The divided city of Berlin, Germany soon after World War II. People listening to television and radio. Russian Premier Nikita Khrushchev seated at desk and speaking into microphone. Refugees arriving into West Berlin. Stockpile of coal. Warehouse full of butter. The warehouse loaded with bags of cement. East German soldiers with armored vehicles on guard by the Brandenburg Gate. East German armored water tank trucks in front of Brandenburg Gate spraying water at the West German photographers and onlookers. East Germans constructing concrete Berlin Wall. People in West Germany waving to people looking out of window of an apartment house in East Berlin; as they are separated from each other at time of a family Wedding. A child and a woman cry as they wave. Two British armored cars escorting a boy on a bike as he passes from one sector to another to get to and from school. Crowds of West Berliners yelling at guards on East Berlin side in protest. Soldiers at border. Location: Berlin Germany. Date: 1961.
"A Different Man" Press Conference - 74th Berlinale International Film Festival
BERLIN, GERMANY - FEBRUARY 16: Actor Sebastian Stan responds to a reporter who asks a question using the word 'beast' saying that's not the right word to use, and he says the movie challenges preconceived ideas, offering an objective point of view that allows the audience to pick apart its instincts when confronted with someone like Edward or Oswald, at 'A Different Man' press conference during the 74th Berlinale International Film Festival Berlin, on February 16, 2024 in Berlin, Germany. (Footage by Christian Ender/Getty Images)
SHOTLIST : Report on the still divided city of Berlin, Germany, in the snow. TS tank and jeep patrolling the perimiter of the KEYWORDS : East West Berlin Communism Germany DURATION = 18 SOURCE = 366/86 TAPE = 138 TIMECODE_IN = TIMECODE_OUT =
Putin celebrates Stalin and draws inspiration from it?
France 5
Interview with Gary Bauer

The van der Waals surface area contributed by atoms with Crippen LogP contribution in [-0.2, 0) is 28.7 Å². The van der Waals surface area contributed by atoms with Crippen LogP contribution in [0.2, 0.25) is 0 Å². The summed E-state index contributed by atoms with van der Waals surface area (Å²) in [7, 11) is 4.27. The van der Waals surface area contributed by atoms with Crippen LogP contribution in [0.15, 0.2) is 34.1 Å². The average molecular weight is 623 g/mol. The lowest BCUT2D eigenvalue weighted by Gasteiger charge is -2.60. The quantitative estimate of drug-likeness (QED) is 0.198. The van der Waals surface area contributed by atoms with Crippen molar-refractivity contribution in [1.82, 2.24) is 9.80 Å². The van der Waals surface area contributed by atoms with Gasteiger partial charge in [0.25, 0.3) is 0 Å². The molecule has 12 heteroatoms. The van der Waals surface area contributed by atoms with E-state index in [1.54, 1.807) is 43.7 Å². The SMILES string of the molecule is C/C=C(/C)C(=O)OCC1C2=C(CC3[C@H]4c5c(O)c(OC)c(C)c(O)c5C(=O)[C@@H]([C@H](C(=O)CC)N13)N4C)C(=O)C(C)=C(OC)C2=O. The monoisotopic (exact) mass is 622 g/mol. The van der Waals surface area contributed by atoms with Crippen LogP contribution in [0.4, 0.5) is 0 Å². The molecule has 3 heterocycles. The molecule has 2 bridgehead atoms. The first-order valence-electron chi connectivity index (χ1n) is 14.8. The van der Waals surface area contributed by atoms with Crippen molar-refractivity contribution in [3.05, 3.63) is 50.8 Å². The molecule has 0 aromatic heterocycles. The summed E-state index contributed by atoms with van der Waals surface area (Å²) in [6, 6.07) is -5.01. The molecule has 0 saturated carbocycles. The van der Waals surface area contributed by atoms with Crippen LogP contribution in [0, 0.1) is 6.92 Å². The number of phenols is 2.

00:06:02>>>,GARY BAUER,My name's Gary Bauer G-A-R-Y-B-A-U-E-R INTERVIEWER:,You've spoken a lot about the Middle East how did you develop interest INAUDIBLE 00:19:16>>> GARY BAUER,I have an interest in the Middle East for two reasons one my Christian faith ah has always lead me to be focused on the holy land INAUDIBLE Israel and the history of my faith and so that's been a very important factor but in addition to that I think not only myself my other Americans focus on the Middle east because we see it as the front lines and the war on terrorism that the United States is engaged in. And when you look at the Middle East Israel is the only real democracy the only nation that believes in the consent of the government has regular elections INAUDIBLE and they've been under siege for many, many years by a collection of dictators thugs and self appointed kings. So ah it's been something that I think many Americans instinctively feel an association with the Middle East and for support for Israel. INTERVIEWER: You mentioned that one of the reasons for your attachment is your Christian faith I was wondering if you could elaborate on how that could bond you to this place all the way out in the desert? 01:00:14:20>>> GARY BAUER,Many conservative Christians particularly and even Evangelical Christian have a real support a real passion for Israel and a real interest in the Middle East because Christian scriptures teach that we are called to bless Israel and that those nations that do so will be blessed themselves. There's also ah a deep regard a deep feeling throughout the Christian world and United States for what's called the Abraham combatant the idea that god made a pact with Abraham ah giving certain land to the Jewish people and Christians in the United States see the reformation of the modern state of Israel in 1948 as a fulfillment of what the bible indicated. So there's that deep religious theological basis that I think ah serves ah to really cause many Americans to support that ah the nation of Israel. INTERVIEWER:,Have you been personally? 01:01:15:19>>> GARY BAUER,I've been to Israel twice ah once ah over a year ago which was my first trip. Ah on that occasion I, I took a letter of support to the Israel government from dozens of Christian leaders in the United States. And then ah I was also in Israel in 2000 and 3 ah to also visit with government officials and talk to the media and try to get across to the Israeli government and to the Israel people that they have many many friends in the United States both political parts that stand with them in this struggle against terrorism. INTERVIEWER: For our viewers who don't know the history what are some for the biblical highlight for Israel for a believing Christian what are some for the places maybe that Jesus had walked or anything like that that come to mind? 01:02:07:00>>> GARY BAUER Well ah my goodness the whole area is ah let me start over. 01:02:12:02>>> GARY BAUER,For, for ah most Christians the whole area of the Middle East and particularly the land of Israel is filled with names and cities and villages that have ah tremendous ah residence in the Christian bible and for believers whether it's Jerusalem or ah going to the areas where Christ ah walked and taught his message. Ah all these things resonate deeply with American Christians and it explains why ah for years and years there have been pilgrimages of Christians to the holy land that, that have unfortunately been interrupted in recent years because of the violence. I think another really important factor in all of this is that Christians know that whenever Israel has been in charge of those holy places Christians have had unfettered access to them. Unfortunately Israelis enemies have a very poor record on this often ah cutting those places off not only to Christians but also to Jews. And I think that's something that ought to be of deep concern to international organizations and the world community at large. INTERVIEWER: Do you have a feel of what would be the best outcome for the Jerusalem negotiations? 01:03:29:02>>> GARY BAUER,Well I, I cannot imagine an a Jerusalem that's not under the sovereignty of the nation of Israel. Ah Jerusalem in fact is the capital and I ah as an America I wish the president who said during the camping that he would want to move the embassy there and recognize it as the capital ah would fulfill that promise and do so. I know there's many pressure ah on him to do otherwise from the state department and so forth but this is the only country in the world where the outside world tries to dictate to who the capital is, what the capital is and how it can be recognized? INTERVIEWER: INAUDIBLE wouldn't that be the position that chitins might be more inclined to embrace after all that way they get their share INAUDIBLE 01:04:27:01>>> GARY BAUER I, I know that the Catholic Church has called for making Jerusalem an international city some special status. But ah ah I think that would be a mistake I think it would send a terrible message to terrorists that terrorism works number one and number two it would ignore the history of Jerusalem and its importance to the nation of Israel. Jerusalem is mentioned throughout the Christian bible as being a center for the people the Jewish people. Ah the history there I think is beyond dispute and those that would divide Jerusalem or somehow rip it out of the nation of Israel and somehow make it ah a separate entity I think have in some cases very bad motives as far as what they hope the future holds for the nation of Israel itself. INTERVIEWER:,INAUDIBLE 01:05:33:04>>> GARY BAUER,Israel has tremendous historical significance to Christians. Ah if you look at a map of Israel almost every name leaps out at you as ah a name that Christians would be familiar with in the bible whether it's ah Bethlehem or Jerusalem or the various places that Jesus Christ ah did his ministry. So American Christians over the years millions of them have traveled to Israel to see those places first hand the places that they learned about Sunday schools and churches growing up not only throughout the bible belt in the united states but ah virtually across the whole country. INTERVIEWER: What would you say are the 2 or 3 main points that the Sunday school story teachers about the holy land? Would you say it's the birthplace of Jesus or INAUDIBLE 01:06:29:22>>> GARY BAUER,Most Christians in the United states whether ah they're in Sunday schools growing up or first being taken to churches ah you learn about key points about the holy land specifically about Israel. Ah certainly Bethlehem as the birthplace of Jesus is ah a very important ah place for average Christians. Any of the sights where the scriptures say that Jesus taught in his ministry ah are places that Christians very early on learned to have great affinity to. But I think perhaps most importantly the Christian bible teaches that the whole land of Israel is land that god made a coveted with Abraham ah about. And that that land was reserved for the Jews. Ah so for Christians when the moderate state of Israel was brought back into existence in, in 1947, 1948 that was considered to be an event of great biblical importance because it was seen as a fulfillment and a reassertion of that coveted that god made with the Jewish people. INTERVIEWER: What is not so well known is that there was indeed Christian kingdom over the land of Israel too the Byzantine empire does that have any relevance or significance INAUDIBLE 01:08:02:24>>> GARY BAUER,Yeah quite my own opinion on ah the Byzantine Empire and it's significance today for Christians is that it's not very significant. Ah perhaps that's unfortunate there's been lots of studies on the lack of history that Americans are taught. But I don't really think for most American Christians that's something they look back to with some sort of longing or yearning. I think the, the Jewish history of the Holy land and Israel is something that quite frankly resonates much more strongly with American Christians.,INTERVIEWER:,The destruction of the Jewish temple INAUDIBLE somewhat concurrent could you give us the relationship and the crucifixion and the destruction and the roman conqueror? 01:08:54:15>>> GARY BAUER,You know I'm really I'm not sure if I'm comfortable is the world I'm really not a theologian and even though I'm seen as a Christian conservative leader it's not really something I'd like want to make a theological point about. INTERVIEWER: INAUDIBLE 01:09:13:10>>> GARY BAUER,Ah well I mean I don't know I think someone like Pat Robinson might be more effective than and the reason I'm hesitant here is I've been working really hard to establish myself as a supporter of Israel for reasons that are broader than my Christian faith. Which is why in the first question I tried to bring it back to that I think it's important for America to support Israel because because Israel is us. We're both democratic capitalist societies we believe in a certain set of values. We're on the right both on the same side of this great divide in the world some call it a clash of civilizations. And I think it's important for Christians and for others to recognize that to brow beat Israel into making concessions in this war is ultimately to hurt America because it undermines our doctrine on how to fight terrorism. To the extent I have to get into more the theology ah I'm gonna be more and more uncomfortable plus I'm not sure it serves my own best interest wanting to be seen as somebody that argues this from a foreign policy standpoint rather ah than just a theological standpoint. INTERVIEWER:,Then we'll move on to where I was headed anyway which is the cold war is over. This idea of Israel as the sort of testing ground of our might against the soviet backed Arab countries that's no longer the case. The worlds getting smaller. Why should this portrait be the same now as it was why does it have to still be 3 billion dollars a year on the line for American? 01:10:55:08>>> GARY BAUER,During the ah cold war with the soviet union Israel had obvious strategic importance for the United states and we made a great deal of investment in Israel because of that. I think many people felt after the Berlin wall came down that the significance of a nation like Israel became much less significant because it was not seen as that bull work against the expansion of the Soviet Union to the Middle East. But ah you know we, we deceived ourselves in some respects. Ah I think Americans and perhaps many other free people around the world had concluded that that world had turned into one big INAUDIBLE. In fact in many places around the world it's still the south Bronx at midnight. 01:11:39:19>>> GARY BAUER And I think 9 11 really brought that home that ah there is a, a racial movement in the world. Hopefully it's a very small part of Islam but it certainly operates in the name of Islam. And it has in its own words declared war on western civilization not only in Israel but also certainly as we saw on 911 on the United States. I think president Bush understands this very well has been has shown tremendous leadership in response to it. But I also think it brings home the, the stark fact that when we look at the Middle East the only reliable friend and ally the united states is Israel. On 9 11 when we were experiencing a lot of pain and a lot of hurt there was celebration in some parts of the Middle East but in Israel they lowered their flag they declared a day of mourning and they cried with us. And I think for many Americans the emotional connection there is something that goes way beyond just an intellectual connection that we're really joined at the heart and Americans understand that Israel is facing the enemy the united states is facing. INTERVIEWER: Do you see the middle eastern the Arab opposition to Israel is that a function of that is or that Israel policy settlement here an expansion there a check point there a security point there or is it a function of something that Israeli society shares with United States? 01:13:13:05>>> GARY BAUER The ah the diplomats keep trying to convince is that the real crux of the controversy here is the west bank or this settlement or that settlement or what happens at a particular checkpoint but I think the evidence is overwhelming that what's at stake is the very existence of Israel which is an affront to the directors that surround them. And also the the fact that Israel is a version of the United States. That is that Israel believes in the same values and springs out of the same Judah Christian civilization. It believes in the consent of the govern and the notion that each individual has human dignity. Ah and I think because of that it is a constant danger to those who would lord it over their subjects or woo their people without giving them the right of self governments. Now I have a deep hope and prayer that democracy will slowly but surely come to the Middle East. I think that's what the president is trying to do in Iraq right now but whatever it comes quickly or not there's is a democracy there right now and that democracy is Israel and the united states must stand with it. INTERVIEWER: President Bush has been a number places on the Israel issues he's spoken INAUBIELB he's also calling for the road map and INAUDIBLE has been arguing against the construction of INAUDIBEL. How would you rate these policies of president Bush on the issue? 01:14:50:22>>> GARY BAUER,I think that president Bush who's been very good on the war on terrorism nonetheless is under many conflicting pressures when it comes to Israel specifically and the Middle East in general. Ah some of them are pressures from out state department. Ah other pressure come from the European union and the United Nations and so forth. So the, the and there's divisions within the administrators. I think that's obvious the Colin Powell and the state department often take a different approach on some of these than lets say secretary of defense Rumsfeld. Ah I think the president has been very good on occasions but I think right now with the road map and some of the other public statements there is some drift away from his own doctrine the Bush doctrine on how to fight terrorism. The security fence is a good example. This is a purely passive fence that attempts to stop homicidal violence from coming into Israel to kill more innocent civilians. Why in the world would anybody in the United States be against such a thing. 01:15:59:19>>> GARY BAUER In fact if it's successful it will stop the type of events that would blow up the peace process. So if one is in favor of the peace process one should be in favor of that practical fence. INTERVIEWER: How did you feel immediately after September 11th? 01:16:19:01>>> GARY BAUER On 9 11 I, I think all Americans did a ah almost immediate reevaluation of their ah assumptions about the world. For me it was particularly personal. I was driving into Washington DC for a press conference and found myself trapped in a massive traffic jam that had nothing to do with the events that were about to unfold. And that traffic jam literally had me about 75 yards from the pentagon. I hadn't moved a half mile in over a half hour. My office had called and told me about what had happened in New York and shortly after that the roar of a jet engine. And then that terrible event at the pentagon ah sort of punctuated the morning. 01:17:05:08>>> GARY BAUER,So um I think 9 11 for all of us was ah a traumatic event and an event that reminded us that even though the soviet union had fell had fallen that even though the soviet union had fallen that there were people in the world who were feverishly working on ways to kill as many Americans possible. We'll never know fully what was, what was planned for 9 11. We do know there were other horrors planned that morning that did not happen because of the bravery of some of our fellow Americans in the skies over Pennsylvania. But 9 11 was an act of war. I guess in modern parlance it was the ultimate hate crime 3,000 people were killed simply because they were Americans. And it should have made all of us reevaluate our assumptions about the world and ah and the cost for freedom. INTERVIEWER: You spoke of before a clash of civilizations. Is there a clash of civilizations and who is it between? 01:18:06:14>>> GARY BAUER I think there is a clash of civilizations going on although I know it's politically incorrect to ah to call it that. Many commentators, many people in the media, many people in academia suggested that America had done something wrong and that's why this death and destruction was bought to us. I think the evidence is much more clear that we're being attached because of the things we do right. That is it's because we believe in the individual dignity of each in of each person. It's because we want free and open societies and believe in religious tolerance. That for a radical Islamist we become the enemy and ah I believe there's a civil war of sorts going on between those that want to bring Islam into the modern world and want to enjoy political pluralism. And those that want to governor every nation by radical Islamic law and want to stamp out any type of competitive fates or competitive political systems. So western civilization is under a real challenge here and the jury is still out I think about where we're going to find the courage and the confidence to defend the values of our civilization. INTERVIEWER: Some Bin Ladin famously called evoked the period of the Middle Ages to describe the fight with America and compared America as today's version of the crusades. Western Christian dominated but Judah Christian whichever a Christian power that ah is at the moment unjustly superior to the constantly invaded invade and exploited Muslim world. What do you make of that kind of a parallel? They even use the Islamic word for crusade or cross bearers. 01:20:06:22>>> GARY BAUER I was really struck when listening to the video tapes of Osama bin laden ah listening to him site history that was hundreds and hundreds of years old and, and history quite frankly that I think probably went over the heads of, of most Americans who really don't go into those kinds of details probably unfortunately in our schools about all the things that have lead up to this moment in our history. Clearly Osama Bin Laden and this branch of Islam is attempting to settle what they see as old scores. Ah history that most people in the world think is long since over and ah that we've moved passed our things that are still burning in the hearts and souls of jihadists. So there's a number of things we have to do. One I think we have to become reacquainted with the history of western civilization. One can debate about whether the crusades were no more good or bad or unfortunate or whatever but we need to understand the crusades and that history if we're going to understand that impulse by Bin Laden to reoccupy in their terms ah the land of Islam. Which apparently when you hear him when you listen to him extends well into Europe and ah into other places that I think would be quite surprising to most people. INTERVIEWER: How has he distorted that kind of history that kind of view of the west? 01:21:37:25>>> GARY BAUER I think what Osama bin laden is attempting to do is picture Islam as a defensive force that is constantly being set upon by the west. Ah he tends to speak in these terms of ah of the west occupying Islamic lands. Ah I think that's a real distortion of the history and in fact when you look at several thousand years of history what you see is Islam ah coming out of various lands in order to conquer territory ah and has on occasion been beaten back before it could occupy more of Europe etc. Ah so there is, there is clearly a different spin here that I think any fair historian would want to ah would want to present if he was looking at the history of Islam and compare it to western civilization. INTERVIEWER: Do you think the road to peace runs through a two state solution territorial compromise? GARY BAUER I'm very dubious about a 2 state solution. I think that first of all there's only one Jewish state in the world and that's Israel. There are dozens of countries that have overwhelming Muslim Islam majorities and so it's somewhat of a mystery to me why yet another such nation has to be created. In addition to that I would argue that Jordan is a Palestinian state in, in many of the ways that many would look at it demographics history and otherwise. From a purely ah ah standpoint of reality I have deep ah doubts that a separate Palestinian state could exist on the west bank between Israel and Jordan. It's hard for me to imagine how it could become economically viable. So my hope is that over time ah the Arab Muslim neighbors of Israel would would take more responsibility for their plantation brothers ah rather than insist that already tiny Israel give up even more land for some fake deal that supposedly will bring peace. INTERVIEWER: How do you feel about INAUBIEL a new Palestinian prime minister taking over for Yassar Arafat? 01:24:12:13>>> GARY BAUER Abu Mazen the new Palestinian prime minister is somebody that ah I think both the president and quite frankly Prime Minister Sharon feel maybe a real partner for peace. Um maybe it's um all of my years of following this controversy but I I'm somewhat dubious. I don't think we can easily or should easily forget that Abu Mazen in his distortion raised real questions about the legitimacy and the historical basis of the holocaust. Ah others have associated Mr. Mazen with the massacre of Israeli athletes at the Olympics a number of years ago. Those are things that I don't think can be easily cast aside. Finally it's not clear to me that Abu Mazen is in fact independent of Yassar Arafat. You know ah the United States legitimately and I'm glad they tried to do it has tried to marginalize Arafat. I'm glad president Bush sited that as a goal. Arafat you know has more lives than a cat. He has sat there for year after year after year and watched American presidents come and go and ah there's a great deal of evidence in the daily reporting that even now he's manipulation the process he's insisting that he'll have final sign off on any peace deal. 01:25:33:02>>> GARY BAUER I would raise one final point Mr. Mazen if you polled the Palestinian people has the support of about 3 percent of them. So Israel is negotiating with somebody and we're pressuring them to negotiate with somebody who it's not at all clear can deliver anything at the end of day. In, in fact the most recent data out of the Palestinian territories when they were asked how do you most trust to look out for the interests for the Palestinians deeply disturbing. The results were first Osama bin laden second Saddam Hussein Yassar Arafat third and Abu Mazen was almost an asterisk in the polling data. INTERVIEWER: INAUDIBLE 01:26:24:13>>> GARY BAUER Yassar Arafat's history of course is well known. The man literally has blood dripping from his hands. He has subsidized and ordered the intention of killing of Israeli civilians and I might add American civilians in Israel over and over again. More importantly or just as importantly just as Hitler was very clear about his plans Arafat has talked and written over and over again about his plans. He's even said for the record that he's perfectly willing to sign at certain times piece peace treaties to get a little piece of Israel here and there while never loosing sight of his ultimate goal overall which is to drive the Jews in the sea, take Israel off the map and replace it with a place called Palestine. INTERVIEWER: You'd mentioned he's watched American presidents come and go as a skilled observer of American politics how is the current present Bush different on beliefs from his father? 01:27:34:01>>> GARY BAUER There's a tremendous fortunately from the first president Bush and this president Bush. I, I think George W. Bush has a ah a real sense of this world co inflict that we're in and I think he was forever changed by the events of 9 11. I think for an American president to get the news that the homeland and the United States had come under attack was really something for president Bush that was a life changing experience. So I believe he has been reevaluating because of those things. The relationships of the united states with counties like Saudi Arabia that have been implicated in sponsoring and subsidizing terrorism. And I think he's ah much more likely to take a hard line a firm like with terrorism than ah than the first president Bush was. 01:28:27:06>>> GARY BAUER,Having said that family is important and I'm sure that his father still attempts to influence his policies but my hope is that ah ah better ideas will prevail and that George W. Bush will continue to promote the Bush Doctrine against terrorism both for the united States and for Israel. INTERVIEWER: What would you say are some of the major myths about history about the history of the region that you feel need to be corrected? 01:29:01:14>>> GARY BAUER There are many myths about Israel and about the Middle East that are now being accepted as the gospel truth and ah those of us that are friends of Israel I think have to work very hard to, to try to counter some of those. You know one of those myths is that the only refuges that matter here are the Arab Palestinians that left Israel in 1947, 1948. One myth is that they were driven out quite the contrary. Ah the other Arab nations in the area urged that they leave Israel because those Arab nations were going to attempt to strangle the infant nation of Israel in it's crib. That war to try to destroy Israel started almost immediately and that's why many of the Arab Muslims left the nation of Israel. But there were other refuges too hundreds of thousands of Jews were in fact driven out of the surrounding nations into the nation of Israel. Israel welcomed them with open arms took care of them, attempted to help them establish new lives in the nation of Israel. If only the Arab Muslim nations would have welcomed their Palestinian refugees with the same sort of attitude in fact if you go back and look at the history around world war II one of the unfortunate facts of that war is that there were millions of refuges all over the world. Most of those refuges were assimilated in new countries and new cultures went on with their lives and built ah new lives for their grandchildren and so forth. 01:30:38:00>>> GARY BAUER Only in this one area have we kept as the world community the United Nations and so forth kept people in a perpetual state of being a refugee. Ah keeping them in camps etc. I think another myth is that Israel is an expansionist power. That it's attempted to grow the size of its country year after year after year in fact the history is absolutely clear Israel would have been perfectly content with the land that it was given and it has been the object of one war of aggression after another. 01:31:14:08>>> GARY BAUER Ah Israel in all those wars quite frankly not only won them but was restrained quite often by Europe and by the United States to not completely finish the job. Ah I think it's to their credit that they were willing to be restrained by other west, other western nations. Um I don't know are there some other? INTERVIEWER: You've alluded to history in the past part of the interview you mentioned that bin laden jihadists have a spin of history that shows western powers crusading and conquering into their area. You said it would be a job of a good historian to offer an alternative spin but you didn't quite elaborate what that might be. 01:31:58:00>>> GARY BAUER Right ah and another myth that ah I think the radical Islamists are using over and over again is this notion that all this eland is supposed to be Arab Muslim land ah only theirs and that it's been somehow occupied by a foreign power whether it's American troops ah in Saudi Arabia or whether it's the very existence of a western orientated nation like Israel. In fact of course Jews have been in that region for thousands of years. Some of the area that ah Islam claims as holy land is not even mentioned in their holiest book the Koran. So ah again the history that's being taught is very distorted and something that I think some ah middle eastern um ah departments on leading American university campuses might need to take a hard look at and not worry so much about where they're getting the funding for the Middle Eastern studies but look at history for the reality that it is. INTERVIEWER: What do Americans have in common with Israelis after 9 11 fighting the war on terror? 01:33:09:03>>> GARY BAUER Ah on 9 11 and in the days that followed I heard some Americans say we were all Israelis that day. And I heard some in Israel say we all felt like Americans on 9 11. I think what brought what came home on 9 11 to, to millions of Americans is what Israel is facing day after day after day. We couldn't believe that we were being killed in our offices, as passengers on airplanes ah civilians sitting at our desks in various places. We know now (ring) INTERVIEWER: We are all Israelis 01:34:09:19>>> GARY BAUER On 9 11 I think many Americans felt ah at last that they were in fact Israelis. Ah we couldn't really believe that we were being killed at our places of work at our desks ah on planes, as passengers going on vacation or students going back to school. And I think for the first time it really came home to us that this is what Israel was facing day after day week after week month after month. You know Israel gets tremendous criticism when there are um when there's accidental causalities when they go after a military target. As we saw in Iraq unfortunately that's what happens in war but that's quite different than the intentional civilian casualties that Israelis en, enemies have sought to ah build up over the last 3 years. We've seen Israeli families blown up when they were eating dinner or observing the most sacred Jewish holidays. Ah getting on a bus becomes an act of courage in Israel. Ah the kind of events that I think until 9 11 were just unimaginable for most Americans. INTERVIEWER: Does this have to be a war between Islam and other religions? Is this really Islam committing September 11th and we're coming back at Islam or is there a healing INAUDBLE 01:35:54:00>>> GARY BAUER I believe that ah at the end of the day there is a way to avoid a colossal clash of civilization. But in order to do that those voices in Islam that are willing to embrace pluralism that are wiling to live side by side with people of other faiths, those that believe that terrorism is never a legitimate political tool or military tool those voices have to speak up. Unfortunately ah since 9 11 there haven't been as many voices in Islam speaking about those ideas as one would hope. And even here in the united states many Muslim groups have been much more concerned about taking on themselves that they are somehow victims than they have been in devoting energy and resources and time in condemning those and their own faith that would kill and murder in the name of Alah. So I, I think in some ways we're really seeing a civil war in Islam and it's very important for the future of the world as well as the future of the united states that more moderate responsible voices prevail in this battle. INTERVIEWER: On both sides of this issue there are INAUDIBLE 01:37:27:20>>> GARY BAUER Ah I know there are some out there that suggest that somehow right wig Christians or right wing Jews are really the core of the problem or that they're equally guilty. I've seen bad cases of ah of moral relevance but this one takes the cake. They're aren't any right wing Christians strapping bombs around their waist and then blowing up Muslims or Palestinians. There are no right wing Jews of any consequence who are attempting to have aggression toward the Palestinian people. On my trips to Israel I've looked at Israel textbooks they bend over backwards to teach Jewish children Israeli children ah that peace is the goal that they should live in harmony with their neighbors. Unfortunately quite the opposite is is the fact in the Palestinian areas where children are being taught from maps that don't include Israel and they're continuing to be taught by the whole Palestinian culture that ala wants them to kill Christians and Jews. 01:38:34:04>>> GARY BAUER So ah I don't think there's much comparisons between the two sides and ah a lot of work is going to have to be done to dismantle that culture of hate that I think generations of Palestinian children are being raised in. INTERVIEWER: INAUDIBLE 01:38:58:19>>> GARY BAUER I have a great hope and I know the Israeli people do too that someday we can have real peace in the Middle East. But I think for that to come you're first going to have to have throughout the Middle East freedom. I think that when people Arabs, Jews, Palestinians have the right to vote to elect leaders INAUDIBLE to speak out about their own values then you got history teaches us a real chance for a peaceful democratic nation that live side by side. But as long as you've got thug regimes, nations that continue to subside terrorism and teach their children that they're religion requires them to kill the infidel ah then I think any attempt by diplomats or mere words on a piece of paper will always end up disappointing and not bringing us the peace that people of good will of all backgrounds hope and pray for.